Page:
She also rides with one of those giant Giant "Silk" saddles; looks like something you'd put on a horse. But she loves it, and she's not changing.
    If it works, it works.

    My SO, Mary loves her Dolche. Even the stock seat that it came with. Thin hard thing you'd think would be more at home on a racer then an Endurance bike. But works for her...

  10. #10
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    The bum pain will subside or go away in 2-3 weeks

    Ride slower to address the lactic acid issue

  11. #11
    Senior Member szewczykm's Avatar
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    The short answer is time + miles. A friend once told me that it takes about 200 miles to settle into your saddle without pain and that has pretty much rung true with me. However each spring after months and months off, it seems to get easier.

    The padded shorts help and the choice of saddle helps. I switched to a Brooks B-17 and that made a world of difference for me. It's a leather seat that forms to your sit bones over time. I've heard good things about the Selle Anitomica Titanico X, but I'm not sure that one is available anymore. I think they've changed the product name. But the leather seat made a big difference for me to make getting to the 200 mile "iron butt" milestone easier.

    As for the burn. I'll echo what people have said and hopefully add a little something. First, time. Keep on riding man. Your body WILL condition to it and you'll find it happening less and less. Next, pedal faster not harder, like everyone has said. It really does make a difference.

    Lastly, even if you're not clipping into the pedals, changing your pedal stroke can help. Mashing down then resting the leg while the pedal pushes it through then mashing it down again can get tiring. I was on a ride with a friend who was new to riding and we were getting deep into the ride. He complained about fatigue and soreness. He has regular pedals on his bike. I said, "Just imagine you're lifting the pedal when it is coming up. Don't rest your foot on it, lift the pedal. And his burning subsided for a while.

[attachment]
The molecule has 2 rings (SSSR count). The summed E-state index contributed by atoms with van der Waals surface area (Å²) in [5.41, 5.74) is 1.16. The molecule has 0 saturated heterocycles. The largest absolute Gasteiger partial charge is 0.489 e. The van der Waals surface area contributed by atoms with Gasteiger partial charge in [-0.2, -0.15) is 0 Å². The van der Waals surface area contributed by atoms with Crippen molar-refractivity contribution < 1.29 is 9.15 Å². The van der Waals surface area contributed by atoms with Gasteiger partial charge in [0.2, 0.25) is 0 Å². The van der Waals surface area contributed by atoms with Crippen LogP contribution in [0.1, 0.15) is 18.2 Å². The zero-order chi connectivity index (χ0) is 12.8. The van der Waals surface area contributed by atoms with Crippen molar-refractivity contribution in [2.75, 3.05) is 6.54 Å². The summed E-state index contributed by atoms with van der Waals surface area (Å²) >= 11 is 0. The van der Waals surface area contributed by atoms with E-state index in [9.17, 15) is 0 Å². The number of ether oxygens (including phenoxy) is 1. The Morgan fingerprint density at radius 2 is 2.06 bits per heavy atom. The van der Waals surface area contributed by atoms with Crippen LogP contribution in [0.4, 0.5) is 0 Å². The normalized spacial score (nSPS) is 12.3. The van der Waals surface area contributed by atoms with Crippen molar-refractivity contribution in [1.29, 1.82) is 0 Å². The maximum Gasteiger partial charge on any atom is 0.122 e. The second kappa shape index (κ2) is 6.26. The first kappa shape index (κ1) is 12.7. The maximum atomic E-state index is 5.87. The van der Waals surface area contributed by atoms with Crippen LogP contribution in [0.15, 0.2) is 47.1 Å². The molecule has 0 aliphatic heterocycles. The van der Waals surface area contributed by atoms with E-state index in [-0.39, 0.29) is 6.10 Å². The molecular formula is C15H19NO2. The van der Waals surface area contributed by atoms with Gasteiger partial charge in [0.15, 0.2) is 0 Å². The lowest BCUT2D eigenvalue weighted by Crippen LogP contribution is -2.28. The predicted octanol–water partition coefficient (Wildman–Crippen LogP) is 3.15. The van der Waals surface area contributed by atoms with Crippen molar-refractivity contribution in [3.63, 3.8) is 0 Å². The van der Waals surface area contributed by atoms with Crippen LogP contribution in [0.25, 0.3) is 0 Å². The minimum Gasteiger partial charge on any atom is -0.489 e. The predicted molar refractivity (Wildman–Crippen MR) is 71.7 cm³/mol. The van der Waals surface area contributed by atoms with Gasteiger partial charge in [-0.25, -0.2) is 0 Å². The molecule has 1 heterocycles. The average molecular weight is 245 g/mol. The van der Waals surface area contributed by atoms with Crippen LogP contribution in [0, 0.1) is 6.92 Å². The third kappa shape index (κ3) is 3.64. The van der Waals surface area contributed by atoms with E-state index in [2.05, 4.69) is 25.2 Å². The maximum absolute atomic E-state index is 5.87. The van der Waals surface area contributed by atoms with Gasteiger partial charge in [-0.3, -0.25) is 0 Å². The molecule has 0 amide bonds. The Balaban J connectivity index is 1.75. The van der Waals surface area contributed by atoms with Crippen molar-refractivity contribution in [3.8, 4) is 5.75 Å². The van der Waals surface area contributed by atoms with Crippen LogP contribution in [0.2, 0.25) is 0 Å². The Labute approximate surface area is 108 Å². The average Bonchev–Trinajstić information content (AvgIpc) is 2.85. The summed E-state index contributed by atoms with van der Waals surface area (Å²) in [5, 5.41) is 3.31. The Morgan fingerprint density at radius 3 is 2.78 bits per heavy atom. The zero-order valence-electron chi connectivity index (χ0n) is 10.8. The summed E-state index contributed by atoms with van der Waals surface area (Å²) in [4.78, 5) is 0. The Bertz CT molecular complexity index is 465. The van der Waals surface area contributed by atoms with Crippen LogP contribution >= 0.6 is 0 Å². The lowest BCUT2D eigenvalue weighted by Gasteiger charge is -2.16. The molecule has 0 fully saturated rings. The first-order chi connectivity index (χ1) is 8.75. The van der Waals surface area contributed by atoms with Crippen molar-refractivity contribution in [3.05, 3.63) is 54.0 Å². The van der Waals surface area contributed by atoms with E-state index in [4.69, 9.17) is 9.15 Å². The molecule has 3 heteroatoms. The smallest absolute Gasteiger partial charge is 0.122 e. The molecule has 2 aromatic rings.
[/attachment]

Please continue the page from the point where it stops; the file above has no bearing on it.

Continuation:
There are other things like making sure you're not pointing your toes down on the down stroke and also making certain your foot is position correctly on the pedal. These are fine adjustments that can help. I'm still trying to get my wife to not have the pedal positioned in the middle of her foot. She's got some kind of mental block with that. But the times I get her foot on the pedal correctly she rides twice as far and doesn't complain about hills.
    Giant Defy 2

  12. #12
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    Hey guys, Thanks for all the help, Ill have to google what mashing is as like I said I'm very new to cycling. Anyways thanks for information on the saddle, it is stock and I'll have t go and check out some other options at my local bike store. Thanks!

  13. #13
    Senior Member spdracr39's Avatar
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    Pedal faster in a lower gear using less muscle and more cardio. At the very least do some cool down at the end of your ride with the faster spinning. It will flush out the lactic acid.

  14. #14
    squatchy
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    You'll figure it out. Too often people think more padding/more gel. That is not the answer. The best over time will be a minimum of both. Your but will get harder and you legs will get in shape. Like said in above learn to spin,,,, 85/95 rpm. Use your gears to achieve that. Get checked at a shop to measure your sit bones and buy a saddle to match. Get a couple different opionions,,, I used a 143 for 6-8 saddles to finally realize I needed a 155. First 155 worked great for me. Good bibs will also make a huge difference

  15. #15
    SpIn SpIn SuGaR! FIVE ONE SIX's Avatar
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    Quote Originally Posted by NorcoRyder View Post
    Hey guys, Thanks for all the help, Ill have to google what mashing is as like I said I'm very new to cycling.
    mashing is using more energy to push a higher gear, translates to using more energy to push the pedals slower. spinning is using cardio to spin a lower gear, translates to using less energy to spin the pedals faster...

    and as far as the saddle goes, most LBS's will have test saddles, definitely look into that. some may even have take-off saddles laying around, ask them if you can try those out too...